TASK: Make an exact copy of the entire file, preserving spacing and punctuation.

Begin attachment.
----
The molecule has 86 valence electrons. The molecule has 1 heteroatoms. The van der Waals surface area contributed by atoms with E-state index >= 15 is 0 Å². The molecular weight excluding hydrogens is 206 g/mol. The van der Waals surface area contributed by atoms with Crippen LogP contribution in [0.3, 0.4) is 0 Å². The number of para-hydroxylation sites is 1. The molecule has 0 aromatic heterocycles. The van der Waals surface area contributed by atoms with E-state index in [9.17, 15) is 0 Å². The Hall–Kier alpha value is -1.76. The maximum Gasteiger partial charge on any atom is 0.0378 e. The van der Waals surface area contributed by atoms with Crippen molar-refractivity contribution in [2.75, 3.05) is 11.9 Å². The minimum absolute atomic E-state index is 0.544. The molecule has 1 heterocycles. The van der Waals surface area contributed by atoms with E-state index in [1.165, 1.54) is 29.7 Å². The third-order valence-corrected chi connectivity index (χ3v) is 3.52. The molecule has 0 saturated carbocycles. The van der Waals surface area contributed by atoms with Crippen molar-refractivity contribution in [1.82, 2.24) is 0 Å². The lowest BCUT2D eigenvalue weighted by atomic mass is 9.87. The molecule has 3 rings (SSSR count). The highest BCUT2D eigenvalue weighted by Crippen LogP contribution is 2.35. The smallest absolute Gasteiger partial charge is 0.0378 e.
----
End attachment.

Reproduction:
The molecule has 86 valence electrons. The molecule has 1 heteroatoms. The van der Waals surface area contributed by atoms with E-state index >= 15 is 0 Å². The molecular weight excluding hydrogens is 206 g/mol. The van der Waals surface area contributed by atoms with Crippen LogP contribution in [0.3, 0.4) is 0 Å². The number of para-hydroxylation sites is 1. The molecule has 0 aromatic heterocycles. The van der Waals surface area contributed by atoms with E-state index in [9.17, 15) is 0 Å². The Hall–Kier alpha value is -1.76. The maximum Gasteiger partial charge on any atom is 0.0378 e. The van der Waals surface area contributed by atoms with Crippen molar-refractivity contribution in [2.75, 3.05) is 11.9 Å². The minimum absolute atomic E-state index is 0.544. The molecule has 1 heterocycles. The van der Waals surface area contributed by atoms with E-state index in [1.165, 1.54) is 29.7 Å². The third-order valence-corrected chi connectivity index (χ3v) is 3.52. The molecule has 0 saturated carbocycles. The van der Waals surface area contributed by atoms with Crippen molar-refractivity contribution in [1.82, 2.24) is 0 Å². The lowest BCUT2D eigenvalue weighted by atomic mass is 9.87. The molecule has 3 rings (SSSR count). The highest BCUT2D eigenvalue weighted by Crippen LogP contribution is 2.35. The smallest absolute Gasteiger partial charge is 0.0378 e.